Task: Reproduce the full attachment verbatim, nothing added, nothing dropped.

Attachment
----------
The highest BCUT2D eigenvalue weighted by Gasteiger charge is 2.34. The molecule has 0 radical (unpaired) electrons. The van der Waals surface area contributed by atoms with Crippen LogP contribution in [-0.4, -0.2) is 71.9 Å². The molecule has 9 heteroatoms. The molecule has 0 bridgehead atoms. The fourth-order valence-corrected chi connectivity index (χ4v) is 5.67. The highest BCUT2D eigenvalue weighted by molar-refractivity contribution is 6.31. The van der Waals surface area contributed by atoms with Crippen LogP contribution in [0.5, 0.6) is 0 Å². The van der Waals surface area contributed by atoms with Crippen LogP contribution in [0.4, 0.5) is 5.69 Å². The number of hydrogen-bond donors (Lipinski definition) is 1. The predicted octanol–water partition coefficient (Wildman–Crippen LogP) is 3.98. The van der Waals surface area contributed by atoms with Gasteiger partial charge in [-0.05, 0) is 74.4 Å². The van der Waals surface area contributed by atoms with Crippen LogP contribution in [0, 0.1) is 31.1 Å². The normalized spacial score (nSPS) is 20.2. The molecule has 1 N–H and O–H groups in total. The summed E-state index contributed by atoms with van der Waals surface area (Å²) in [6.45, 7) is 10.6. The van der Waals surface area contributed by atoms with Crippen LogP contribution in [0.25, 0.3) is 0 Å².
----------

The highest BCUT2D eigenvalue weighted by Gasteiger charge is 2.34. The molecule has 0 radical (unpaired) electrons. The van der Waals surface area contributed by atoms with Crippen LogP contribution in [-0.4, -0.2) is 71.9 Å². The molecule has 9 heteroatoms. The molecule has 0 bridgehead atoms. The fourth-order valence-corrected chi connectivity index (χ4v) is 5.67. The highest BCUT2D eigenvalue weighted by molar-refractivity contribution is 6.31. The van der Waals surface area contributed by atoms with Crippen LogP contribution in [0.5, 0.6) is 0 Å². The van der Waals surface area contributed by atoms with Crippen LogP contribution in [0.4, 0.5) is 5.69 Å². The number of hydrogen-bond donors (Lipinski definition) is 1. The predicted octanol–water partition coefficient (Wildman–Crippen LogP) is 3.98. The van der Waals surface area contributed by atoms with Gasteiger partial charge in [-0.05, 0) is 74.4 Å². The van der Waals surface area contributed by atoms with Crippen LogP contribution in [0, 0.1) is 31.1 Å². The normalized spacial score (nSPS) is 20.2. The molecule has 1 N–H and O–H groups in total. The summed E-state index contributed by atoms with van der Waals surface area (Å²) in [6.45, 7) is 10.6. The van der Waals surface area contributed by atoms with Crippen LogP contribution in [0.25, 0.3) is 0 Å².